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Beltane - What on Earth is that?

Beltane was one of four Gaelic seasonal festivals: Samhain (1 November), Imbolc (1 February), Beltane (1 May), and Lughnasadh (1 August). 

Beltane kicks off the merry month of May, and has a long history. This fire festival is celebrated on the 1st May in the northern hemisphere (and at the end of October below the equator) with bonfires, Maypoles, dancing, and lots of good old fashioned sexual energy.

 

Beltane marked the beginning of the pastoral summer season, when livestock were driven out to the summer pastures. Rituals were held at that time to protect them from harm, both natural and supernatural, and this mainly involved the "symbolic use of fire".

 

 There were also rituals to protect crops, dairy products and people, and to encourage growth. The aos sí (often referred to as spirits or fairies) were thought to be especially active at Beltane (as at Samhain), and the goal of many Beltane rituals was to appease them. Most scholars see the aos sí as remnants of the pagan gods and nature spirits.

 

 Beltane was a "spring time festival of optimism" during which 'fertility ritual again was important, perhaps connecting with the waxing power of the sun'.


Beltane is mentioned in the earliest Irish literature and is associated with important events in Irish mythology. Also known as Cétshamhain ('first of summer'), it marked the beginning of summer and was when cattle were driven out to the summer pastures. Rituals were performed to protect cattle, people and crops, and to encourage growth.


Special bonfires were kindled, whose flames, smoke and ashes were deemed to have protective powers. The people and their cattle would walk around or between bonfires, and sometimes leap over the flames or embers. All household fires would be doused and then re-lit from the Beltane bonfire.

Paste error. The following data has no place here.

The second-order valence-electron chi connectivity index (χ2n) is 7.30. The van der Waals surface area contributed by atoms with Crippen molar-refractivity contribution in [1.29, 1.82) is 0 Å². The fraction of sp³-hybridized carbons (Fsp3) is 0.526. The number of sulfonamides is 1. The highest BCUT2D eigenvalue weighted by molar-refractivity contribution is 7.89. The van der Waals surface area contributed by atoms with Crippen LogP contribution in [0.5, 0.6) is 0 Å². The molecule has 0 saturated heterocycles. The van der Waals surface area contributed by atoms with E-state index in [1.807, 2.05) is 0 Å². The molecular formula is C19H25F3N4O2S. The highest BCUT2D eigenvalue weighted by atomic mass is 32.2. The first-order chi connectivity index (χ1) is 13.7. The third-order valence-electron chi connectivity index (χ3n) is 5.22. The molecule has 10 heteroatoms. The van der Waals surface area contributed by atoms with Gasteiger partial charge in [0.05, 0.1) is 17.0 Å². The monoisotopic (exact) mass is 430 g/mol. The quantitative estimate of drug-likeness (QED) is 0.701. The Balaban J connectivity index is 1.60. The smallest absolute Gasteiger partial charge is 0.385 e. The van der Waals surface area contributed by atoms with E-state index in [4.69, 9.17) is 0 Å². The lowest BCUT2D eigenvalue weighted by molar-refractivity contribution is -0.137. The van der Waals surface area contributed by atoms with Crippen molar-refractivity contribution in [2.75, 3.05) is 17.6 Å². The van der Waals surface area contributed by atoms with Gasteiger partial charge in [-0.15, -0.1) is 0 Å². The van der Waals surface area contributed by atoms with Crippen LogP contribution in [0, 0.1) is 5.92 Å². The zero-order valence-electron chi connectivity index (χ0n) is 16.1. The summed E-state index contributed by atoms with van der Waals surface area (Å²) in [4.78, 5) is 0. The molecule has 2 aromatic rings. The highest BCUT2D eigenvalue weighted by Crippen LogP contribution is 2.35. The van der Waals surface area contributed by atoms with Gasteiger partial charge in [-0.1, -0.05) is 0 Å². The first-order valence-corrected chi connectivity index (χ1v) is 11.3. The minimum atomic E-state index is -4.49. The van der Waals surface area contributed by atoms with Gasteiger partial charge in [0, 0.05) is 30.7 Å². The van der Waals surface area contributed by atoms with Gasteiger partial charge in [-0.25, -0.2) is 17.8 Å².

These gatherings would be accompanied by a feast, and some of the food and drink would be offered to the aos sí (or fairies). Doors, windows, byres and livestock would be decorated with yellow May flowers, perhaps because they evoked fire. In parts of Ireland, people would make a May Bush: typically a thorn bush or branch decorated with flowers, ribbons, bright shells and rushlights. Holy wells were also visited, while Beltane dew was thought to bring beauty and maintain youthfulness. Many of these customs were part of May Day or Midsummer festivals in parts of Great Britain and Europe.

A number of pre-Christian figures are associated with the month of May, and subsequently Beltane. The entity known as the Green Man, strongly related to Cernunnos, is often found in the legends and lore of the British Isles, and is a masculine face covered in leaves and shrubbery. In some parts of England, a Green Man is carried through town in a wicker cage as the townsfolk welcome the beginning of summer. Impressions of the Green Man’s face can be found in the ornamentation of many of Europe’s older cathedrals, despite edicts from local bishops forbidding stonemasons from including such pagan imagery.


A related character is Jack-in-the-Green, a spirit of the greenwood. References to Jack appear in British literature back as far as the late sixteenth century. In the 16th century, Sir James Frazer associates the figure with mummers and the celebration of the life force of trees. Jack-in-the-Green was seen even in the Victorian era, when he was associated with soot-faced chimney sweeps. At this time, Jack was framed in a structure of wicker and covered with leaves, and surrounded by Morris dancers. Some scholars suggest that Jack may have been an ancestor to the legend of Robin Hood.


If you've been wanting to bring abundance and fertility of any sort into your life — whether you're looking to conceive a child, enjoy fruitfulness in your career or creative endeavours, or just see your garden bloom - Beltane is the perfect time for magical workings related to any type of prosperity.


Now you know!



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